In a recent article in the Jerusalem Post, which was adapted from a speech given at the Nixon Center, Chas Freeman, former US Ambassador to Saudi Arabia clearly argued that the special relationship between the United States and Israel is a liability for the former. Yet, his logic is inherently flawed.
He is correct that Israel is the recipient of massive amount of financial aid, yet ignores the fact that the majority of that aid is given back to the United States in the form of weapons purchases. He notes that there are many joint military projects that have great benefit to Israel, yet rejects the conventional wisdom that once technology is created, it can be tweaked to meet the needs of various parties; but it has to start somewhere.
Yet, certain statements of his prove not that his logic is flawed, but that he is simply delusional.
He claims that the cause of Islamic fundamentalist rage against the United States is its support of Israel. Is it now? As a student of the field, I find this statement extremely far fetched. Shall we believe that the [failed] 1993 World Trade Center Bombing; the 1996 bombing of the Khobar Towers; the 1998 East African Embassies Bombings; the 2000 attack on the USS Cole; the [failed] Millenium attack on LAX; and September 11, 2001 attacks on the World Trade Center, the Pentagon, and the [failed] attack on Capitol Hill, were all because of the United States’ support for Israel? Or perhaps, could it be that the United States, by supporting the regimes of Saudi Arabia, Pakistan, Yemen, Egypt, etc., stands in the way of the various Islamic fundamentalist organizations in their goal of establishing a global Islamic caliphate? After all, when Abdullah Azam was formulating his views on jihad, his animosity towards the United States, which he termed “the far enemy” was not based upon it’s relationship with Israel. Rather, “the far enemy” makes itself an enemy by supporting and propping up “the near enemy.” And who is the near enemy, in the eyes of Islamic fundamentalism? The “false” Arab/Muslim governments which do not govern by sharia law and which do not rule with the authority of a caliph. Yet, Freeman would have us believe that Israel is behind this.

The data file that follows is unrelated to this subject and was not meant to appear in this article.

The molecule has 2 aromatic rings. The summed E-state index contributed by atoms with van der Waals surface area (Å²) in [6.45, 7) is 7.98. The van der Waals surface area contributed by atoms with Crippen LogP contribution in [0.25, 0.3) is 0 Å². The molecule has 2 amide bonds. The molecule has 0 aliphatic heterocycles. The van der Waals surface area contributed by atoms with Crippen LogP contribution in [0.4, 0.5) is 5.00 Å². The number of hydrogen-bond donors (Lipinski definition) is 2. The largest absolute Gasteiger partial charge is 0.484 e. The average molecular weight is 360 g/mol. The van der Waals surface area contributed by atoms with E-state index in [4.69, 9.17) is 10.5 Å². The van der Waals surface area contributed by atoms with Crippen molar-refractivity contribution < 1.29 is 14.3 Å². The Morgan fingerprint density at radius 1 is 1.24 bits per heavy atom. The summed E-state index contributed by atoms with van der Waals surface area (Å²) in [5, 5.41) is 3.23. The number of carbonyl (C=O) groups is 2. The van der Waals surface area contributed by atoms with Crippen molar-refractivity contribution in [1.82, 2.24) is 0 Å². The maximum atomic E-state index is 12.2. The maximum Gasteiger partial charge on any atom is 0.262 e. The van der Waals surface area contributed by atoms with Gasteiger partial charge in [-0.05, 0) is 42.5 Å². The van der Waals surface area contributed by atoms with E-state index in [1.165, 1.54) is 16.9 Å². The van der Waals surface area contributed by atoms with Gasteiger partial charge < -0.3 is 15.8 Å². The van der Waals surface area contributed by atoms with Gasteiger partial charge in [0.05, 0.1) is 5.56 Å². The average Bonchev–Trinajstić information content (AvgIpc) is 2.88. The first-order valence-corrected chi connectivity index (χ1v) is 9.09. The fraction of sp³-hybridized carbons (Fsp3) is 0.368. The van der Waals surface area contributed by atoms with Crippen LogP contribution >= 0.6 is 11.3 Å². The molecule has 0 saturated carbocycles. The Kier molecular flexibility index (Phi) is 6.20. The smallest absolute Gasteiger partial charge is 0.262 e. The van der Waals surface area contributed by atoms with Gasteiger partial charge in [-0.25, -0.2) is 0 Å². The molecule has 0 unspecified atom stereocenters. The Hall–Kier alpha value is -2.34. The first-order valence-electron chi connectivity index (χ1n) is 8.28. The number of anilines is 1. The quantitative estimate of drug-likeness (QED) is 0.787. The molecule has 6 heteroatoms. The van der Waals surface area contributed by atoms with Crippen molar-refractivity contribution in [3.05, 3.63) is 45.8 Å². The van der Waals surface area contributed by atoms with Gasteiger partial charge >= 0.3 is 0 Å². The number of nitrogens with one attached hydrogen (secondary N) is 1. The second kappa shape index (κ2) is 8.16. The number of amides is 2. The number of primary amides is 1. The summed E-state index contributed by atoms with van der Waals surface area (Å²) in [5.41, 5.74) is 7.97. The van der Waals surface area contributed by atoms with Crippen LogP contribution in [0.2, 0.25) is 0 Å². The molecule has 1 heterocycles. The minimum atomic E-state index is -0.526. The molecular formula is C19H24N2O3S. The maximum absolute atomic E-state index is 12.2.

Freeman claims that calls for the United States to attack Iran are merely statements made by Israel apologists, and that such a strike would only benefit Israel. Are we meant to believe that the United States would take military action that was not, in some way, to its own benefit. Are we meant to believe that the United States, which has always followed the policy that to deny your enemy the ability to strike you is far better than to defend against a strike, has suddenly changed its mind, and no longer believes that denial and deterrence are cornerstones of military strategy? Or, would Mr. Freeman like to convince us that a nuclear Iran would benefit the United States. After all, a government which has expressed clear animosity to the United States, which threatens its neighbors, and calls for the destruction of another sovereign state is clearly a government which the United States should trust with devastating technology.
It is no coincidence that Freeman served as the President of the Middle East Policy Council. (Don’t let the name fool you; it was previously called the American Arab Affairs Council, but that name made it seem biased). In addition, when calls for resignation came from Republicans and Democrats alike, when Freeman served as the Chair of the National Intelligence Council, he was quick to blame “the right-wing Likud” and “Lieberman lobby.” That’s right Mr. Freeman, is under the impression that the only reason anyone would question his qualifications, impartiality, and abilities, is if they are pro-Israel.
Mr. Freeman, how about sticking to what you do best (being a bigot), and leave policy making to those who aren’t so blinded by mindless hatred?